America’s schools are in such disrepair that it would cost more than $270 billion just to get elementary and secondary buildings back to their original conditions and twice that to get them up to date, a report released Tuesday estimated. In a foreword to the report, former President Bill Clinton said “we are still struggling to provide equal opportunity” to children and urged the first federal study of school buildings in almost two decades.
Clinton and the Center for Green Schools urged a Government Accountability Office assessment on what it would take to get school buildings up to date to help students learn, keep teachers healthy and put workers back on the jobs. The last such report, issued in 1995 during the Clinton administration, estimated it would take $112 billion to bring the schools into good repair and did not include the need for new buildings to accommodate the growing number of students.
The Center for Green Schools’ researchers reviewed spending and estimates schools spent $211 billion on upkeep between 1995 and 2008. During that same time, schools should have spent some $482 billion, the group calculated based on a formula included in the most recent GAO study.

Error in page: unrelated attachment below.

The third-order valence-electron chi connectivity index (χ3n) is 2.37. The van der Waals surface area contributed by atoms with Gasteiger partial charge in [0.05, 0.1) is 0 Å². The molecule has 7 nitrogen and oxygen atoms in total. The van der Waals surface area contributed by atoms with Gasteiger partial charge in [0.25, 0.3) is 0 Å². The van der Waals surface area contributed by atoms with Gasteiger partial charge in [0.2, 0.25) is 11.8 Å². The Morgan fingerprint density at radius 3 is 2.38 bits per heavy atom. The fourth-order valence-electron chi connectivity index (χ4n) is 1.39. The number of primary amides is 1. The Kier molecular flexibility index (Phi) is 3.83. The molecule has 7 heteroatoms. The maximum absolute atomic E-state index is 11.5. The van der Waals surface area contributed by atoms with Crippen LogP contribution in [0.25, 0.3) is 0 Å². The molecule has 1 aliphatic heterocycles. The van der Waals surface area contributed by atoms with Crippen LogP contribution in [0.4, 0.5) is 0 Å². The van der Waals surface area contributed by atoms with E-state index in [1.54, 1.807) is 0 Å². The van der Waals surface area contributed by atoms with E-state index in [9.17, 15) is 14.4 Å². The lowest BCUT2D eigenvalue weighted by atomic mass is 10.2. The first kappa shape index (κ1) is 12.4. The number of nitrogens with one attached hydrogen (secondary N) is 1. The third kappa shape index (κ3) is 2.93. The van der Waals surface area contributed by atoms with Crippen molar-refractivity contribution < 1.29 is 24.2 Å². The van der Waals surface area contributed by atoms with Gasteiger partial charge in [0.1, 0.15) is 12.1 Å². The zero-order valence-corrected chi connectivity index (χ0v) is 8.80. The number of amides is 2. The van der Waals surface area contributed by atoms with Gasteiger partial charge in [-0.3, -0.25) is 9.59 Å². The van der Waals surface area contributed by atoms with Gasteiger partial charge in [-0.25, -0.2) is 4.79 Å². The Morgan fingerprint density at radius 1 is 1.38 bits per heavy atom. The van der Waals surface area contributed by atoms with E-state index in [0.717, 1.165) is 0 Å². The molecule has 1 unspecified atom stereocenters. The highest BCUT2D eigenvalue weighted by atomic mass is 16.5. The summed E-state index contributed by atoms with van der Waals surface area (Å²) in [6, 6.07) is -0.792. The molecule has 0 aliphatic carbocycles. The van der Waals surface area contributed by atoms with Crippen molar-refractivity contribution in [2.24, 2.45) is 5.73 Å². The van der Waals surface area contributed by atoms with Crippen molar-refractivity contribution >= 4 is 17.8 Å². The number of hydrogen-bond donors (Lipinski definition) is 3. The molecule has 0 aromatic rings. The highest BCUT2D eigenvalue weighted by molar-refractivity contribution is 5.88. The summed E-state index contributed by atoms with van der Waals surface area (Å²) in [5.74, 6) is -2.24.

That left a $271 billion gap between what should have been spent on upkeep and what was, the group reported. Each student’s share? Some $5,450.
To update and modernize the buildings, the figure doubles, to $542 billion over the next decade.
“We have a moral obligation,” said Rachel Gutter, director of the group affiliated with the U.S. Green Building Council. “When we talk about a quality education, we talk about the “who” and the “what” — teachers and curriculum — but we don’t talk about the “where.” That needs to change.”
Her organization is urging the Education Department to collect annual data on school buildings’ sizes and ages, as well as property holdings. The group also wants the Education Department’s statistics branch to keep tabs on utility and maintenance bills.
“It’s a secret that we’re keeping because it’s shameful and embarrassing to us as a country,” Gutter said.
Horror stories abound about schools with roofs that leak, plumbing that backs up and windows that do little to stop winds.
“Would you send your kids or grandkids to one of these schools?” asked National Education Association President Dennis Van Roekel, who supported the report along with the 21st Century School Fund, the American Federation of Teachers, the American Lung Association and the National PTA.
Schools’ appearances alone, of course, do not guarantee students’ success but it is certainly more difficult to teach and learn when water is coming in through the ceiling, pipes are growling or rooms are frigid.
(Next page: Green schools and poverty)